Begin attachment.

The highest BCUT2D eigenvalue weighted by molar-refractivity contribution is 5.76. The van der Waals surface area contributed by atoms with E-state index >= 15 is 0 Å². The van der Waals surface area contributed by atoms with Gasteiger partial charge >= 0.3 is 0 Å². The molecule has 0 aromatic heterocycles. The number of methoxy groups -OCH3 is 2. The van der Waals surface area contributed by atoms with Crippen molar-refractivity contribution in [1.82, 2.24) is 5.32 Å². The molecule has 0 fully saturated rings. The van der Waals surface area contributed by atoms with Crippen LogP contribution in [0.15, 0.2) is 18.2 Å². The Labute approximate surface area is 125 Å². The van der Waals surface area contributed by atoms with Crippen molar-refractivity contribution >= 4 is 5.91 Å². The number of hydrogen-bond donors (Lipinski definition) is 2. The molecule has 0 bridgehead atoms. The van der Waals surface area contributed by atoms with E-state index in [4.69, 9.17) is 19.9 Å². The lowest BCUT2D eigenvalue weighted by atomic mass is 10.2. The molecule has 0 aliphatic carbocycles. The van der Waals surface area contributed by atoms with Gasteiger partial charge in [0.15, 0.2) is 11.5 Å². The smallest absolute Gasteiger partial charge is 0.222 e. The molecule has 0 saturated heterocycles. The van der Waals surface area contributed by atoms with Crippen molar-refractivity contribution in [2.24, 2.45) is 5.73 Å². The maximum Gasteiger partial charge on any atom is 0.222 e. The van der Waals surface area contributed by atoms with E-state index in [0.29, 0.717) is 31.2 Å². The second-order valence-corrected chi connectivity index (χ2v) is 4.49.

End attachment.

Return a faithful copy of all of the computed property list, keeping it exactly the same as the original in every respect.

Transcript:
The highest BCUT2D eigenvalue weighted by molar-refractivity contribution is 5.76. The van der Waals surface area contributed by atoms with E-state index >= 15 is 0 Å². The van der Waals surface area contributed by atoms with Gasteiger partial charge >= 0.3 is 0 Å². The molecule has 0 aromatic heterocycles. The number of methoxy groups -OCH3 is 2. The van der Waals surface area contributed by atoms with Crippen molar-refractivity contribution in [1.82, 2.24) is 5.32 Å². The molecule has 0 fully saturated rings. The van der Waals surface area contributed by atoms with Crippen LogP contribution in [0.15, 0.2) is 18.2 Å². The Labute approximate surface area is 125 Å². The van der Waals surface area contributed by atoms with Crippen molar-refractivity contribution >= 4 is 5.91 Å². The number of hydrogen-bond donors (Lipinski definition) is 2. The molecule has 0 bridgehead atoms. The van der Waals surface area contributed by atoms with E-state index in [4.69, 9.17) is 19.9 Å². The lowest BCUT2D eigenvalue weighted by atomic mass is 10.2. The molecule has 0 aliphatic carbocycles. The van der Waals surface area contributed by atoms with Gasteiger partial charge in [0.15, 0.2) is 11.5 Å². The smallest absolute Gasteiger partial charge is 0.222 e. The molecule has 0 saturated heterocycles. The van der Waals surface area contributed by atoms with Crippen molar-refractivity contribution in [2.24, 2.45) is 5.73 Å². The maximum Gasteiger partial charge on any atom is 0.222 e. The van der Waals surface area contributed by atoms with E-state index in [0.29, 0.717) is 31.2 Å². The second-order valence-corrected chi connectivity index (χ2v) is 4.49.